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Calgary transit upgrades CCTV system to enhance security

As is too often the case, tragedy is the catalyst for improving security and safety in many organizations. Unfortunately, that’s one of the drivers behind a new multi-million dollar system that is in development for Calgary Transit’s C-Train system.


February 22, 2010
By Jennifer Brown


Topics

It was the murder of a woman on her way home from work two years ago
that highlighted the need for improved CCTV systems in the city.
In 2008, 41-year-old Arcelie Laoagan was murdered shortly after she
stepped off the city’s Franklin Light Rail Transit station as she
travelled home from work on the night of Jan. 17 at about 10:30 p.m.

Although the crime occurred off the station property, concern was
raised that the system was unsafe.
At the time of Laoagan’s death, Calgary Transit had 300 video cameras
monitoring LRT stations. Surveillance was able to capture images of her
getting on and off the C-Train, but not the attack.
Investigators sifted through hours of LRT surveillance video and
believe her attacker was on the same C-Train as Laoagan on the night of
Jan. 17, 2008 and that he followed her when she left the station.

Police believe she was being followed as she walked toward the south
parking lot and made her way toward a pathway behind a nearby church.
Her body was badly disfigured and police had to use samples of the dead
woman’s fingerprints to identity her.

About a week after Laoagan’s murder, city council approved a safety
audit of the transit system.
The fact she was killed in the area of the transit system brought into
question the security and safety features of the C-Train line. An
extensive report was done on and as a result the City decided to
enhance security of C-Train and bus system.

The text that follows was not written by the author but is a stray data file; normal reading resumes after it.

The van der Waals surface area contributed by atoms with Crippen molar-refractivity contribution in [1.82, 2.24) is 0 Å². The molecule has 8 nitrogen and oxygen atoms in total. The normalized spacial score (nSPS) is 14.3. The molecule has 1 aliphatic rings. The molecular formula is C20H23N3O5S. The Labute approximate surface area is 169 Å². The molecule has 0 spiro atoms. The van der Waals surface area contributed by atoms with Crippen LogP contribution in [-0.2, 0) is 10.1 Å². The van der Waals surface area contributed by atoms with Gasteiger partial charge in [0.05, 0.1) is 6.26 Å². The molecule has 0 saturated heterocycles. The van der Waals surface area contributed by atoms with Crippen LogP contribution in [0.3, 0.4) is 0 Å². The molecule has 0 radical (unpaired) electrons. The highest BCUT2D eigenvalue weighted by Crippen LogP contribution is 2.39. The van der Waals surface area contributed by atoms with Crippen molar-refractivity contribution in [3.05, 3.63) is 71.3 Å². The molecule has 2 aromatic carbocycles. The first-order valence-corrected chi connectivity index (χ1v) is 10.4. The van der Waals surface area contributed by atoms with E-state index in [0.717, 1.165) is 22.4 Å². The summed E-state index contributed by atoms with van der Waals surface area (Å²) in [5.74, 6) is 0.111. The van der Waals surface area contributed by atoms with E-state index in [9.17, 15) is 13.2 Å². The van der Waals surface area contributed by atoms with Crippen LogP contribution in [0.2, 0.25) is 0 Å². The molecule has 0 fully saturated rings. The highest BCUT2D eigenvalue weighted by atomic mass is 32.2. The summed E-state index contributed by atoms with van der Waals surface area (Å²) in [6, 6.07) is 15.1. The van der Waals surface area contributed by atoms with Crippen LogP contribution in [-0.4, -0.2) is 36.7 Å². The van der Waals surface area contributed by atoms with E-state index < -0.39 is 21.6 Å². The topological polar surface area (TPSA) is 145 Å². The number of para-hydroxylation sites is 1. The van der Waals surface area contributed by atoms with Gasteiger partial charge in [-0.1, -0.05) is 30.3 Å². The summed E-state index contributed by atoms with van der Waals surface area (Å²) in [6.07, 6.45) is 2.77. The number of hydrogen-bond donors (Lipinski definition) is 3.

“Right now, we’re still running an analogue CCTV system that runs on a
transit internal network and we have basic access control and SCADA
(Supervisory Control and Data Acquisition) systems — it’s old school
and now we’re upgrading,” says Sean Bolli, Security Advisor with the
City of Calgary Transit System. Bolli reports directly to the City of
Calgary Corporate Security.

“It’s a CCTV system that was originally installed back in the 80’s when
the C-Train was launched. It actually wasn’t intended for security
purposes — it was intended for operational purposes to see how many
passengers were at the station, and that trains were getting to
stations on time. Now, the primary focus for CCTV is security,” he
says.

After the initial security report came out a few years ago with regard
to transit safety and security the City received funds from the
government to upgrade security systems on the C-Train.
Also in 2008, Transport Canada started developing a code of practice
for conducting security risk assessments on mass transit operations.
Calgary Transit participated in that — in fact it was one of the first
projects Bolli participated after joining the City.


Since Laoagan’s death, Calgary Transit has taken the following
measures:

Ӣ Opened a new security office at the Centre Street C-Train station, as
part of planned improvements.

Ӣ Started a safety education campaign.

Ӣ Installed a new surveillance camera at the Franklin LRT station south
parking lot, as part of a previous plan to deter car thieves.

Ӣ Hired eight transit officers, bringing the total to 70.
Launched a 90-day pilot project for teams of transit officers and
Calgary police to patrol the northeast leg of the LRT.

“Our RFP is now out for the upgrade of CCTV through the whole transit
system. We’re moving to an IP-based CCTV system with lots of growth and
flexibility, adding new cameras to pick up the blind spots and enhance
what we’re doing,” says Bolli.

Calgary Transit is looking at a networked-based, on-the-edge recording
system. 

“We are going to be overhauling how many cameras are at each station
and increasing numbers at some of the older stations to make sure have
all areas covered. As a result of having more cameras the City will
have more traffic and more recording. “We want to go with an edge-type
system and get it back to a central area for when it’s needed.”

Bolli says the goal is to have better information coming from the CCTV
system. 

“We want to see what’s going on, see where to send our peace officers
and be able to provide them back up protection in the event of
situations. We can’t do that right now; we have limited coverage and
that’s why we’re doing this big upgrade,” he says.

In the next few years the west LRT is also coming on line — a whole new
line west of the city from the downtown which is another big driver to
upgrading existing systems. 

And as Bolli points out, the challenge is to pick technology that will
integrate with the old and the new as it is brought on line.


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